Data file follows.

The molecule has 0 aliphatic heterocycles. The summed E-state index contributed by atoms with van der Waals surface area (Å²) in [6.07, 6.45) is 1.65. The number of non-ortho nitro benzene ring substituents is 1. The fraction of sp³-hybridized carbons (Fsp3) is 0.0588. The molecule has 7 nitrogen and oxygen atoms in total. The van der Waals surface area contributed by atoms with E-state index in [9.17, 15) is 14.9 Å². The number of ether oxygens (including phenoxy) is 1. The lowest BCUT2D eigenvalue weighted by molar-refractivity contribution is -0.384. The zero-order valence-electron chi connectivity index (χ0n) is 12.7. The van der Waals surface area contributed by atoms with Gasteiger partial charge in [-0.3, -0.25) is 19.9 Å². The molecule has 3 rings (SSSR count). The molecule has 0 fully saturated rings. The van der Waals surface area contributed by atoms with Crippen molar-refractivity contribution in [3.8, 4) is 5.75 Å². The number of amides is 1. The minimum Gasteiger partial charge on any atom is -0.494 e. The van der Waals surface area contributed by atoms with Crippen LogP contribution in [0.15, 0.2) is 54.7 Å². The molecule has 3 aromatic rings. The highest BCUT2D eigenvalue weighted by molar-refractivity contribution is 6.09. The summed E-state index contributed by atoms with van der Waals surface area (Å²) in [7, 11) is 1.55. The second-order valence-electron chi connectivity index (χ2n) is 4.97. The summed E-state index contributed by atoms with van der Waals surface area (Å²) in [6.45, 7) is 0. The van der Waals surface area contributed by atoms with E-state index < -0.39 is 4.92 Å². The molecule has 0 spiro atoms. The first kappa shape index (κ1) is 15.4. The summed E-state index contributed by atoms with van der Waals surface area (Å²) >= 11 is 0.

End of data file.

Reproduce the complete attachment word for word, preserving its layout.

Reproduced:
The molecule has 0 aliphatic heterocycles. The summed E-state index contributed by atoms with van der Waals surface area (Å²) in [6.07, 6.45) is 1.65. The number of non-ortho nitro benzene ring substituents is 1. The fraction of sp³-hybridized carbons (Fsp3) is 0.0588. The molecule has 7 nitrogen and oxygen atoms in total. The van der Waals surface area contributed by atoms with E-state index in [9.17, 15) is 14.9 Å². The number of ether oxygens (including phenoxy) is 1. The lowest BCUT2D eigenvalue weighted by molar-refractivity contribution is -0.384. The zero-order valence-electron chi connectivity index (χ0n) is 12.7. The van der Waals surface area contributed by atoms with Gasteiger partial charge in [-0.3, -0.25) is 19.9 Å². The molecule has 3 rings (SSSR count). The molecule has 0 fully saturated rings. The van der Waals surface area contributed by atoms with Crippen molar-refractivity contribution in [3.8, 4) is 5.75 Å². The number of amides is 1. The minimum Gasteiger partial charge on any atom is -0.494 e. The van der Waals surface area contributed by atoms with Crippen LogP contribution in [0.15, 0.2) is 54.7 Å². The molecule has 3 aromatic rings. The highest BCUT2D eigenvalue weighted by molar-refractivity contribution is 6.09. The summed E-state index contributed by atoms with van der Waals surface area (Å²) in [7, 11) is 1.55. The second-order valence-electron chi connectivity index (χ2n) is 4.97. The summed E-state index contributed by atoms with van der Waals surface area (Å²) in [6.45, 7) is 0. The van der Waals surface area contributed by atoms with E-state index < -0.39 is 4.92 Å². The molecule has 0 spiro atoms. The first kappa shape index (κ1) is 15.4. The summed E-state index contributed by atoms with van der Waals surface area (Å²) >= 11 is 0.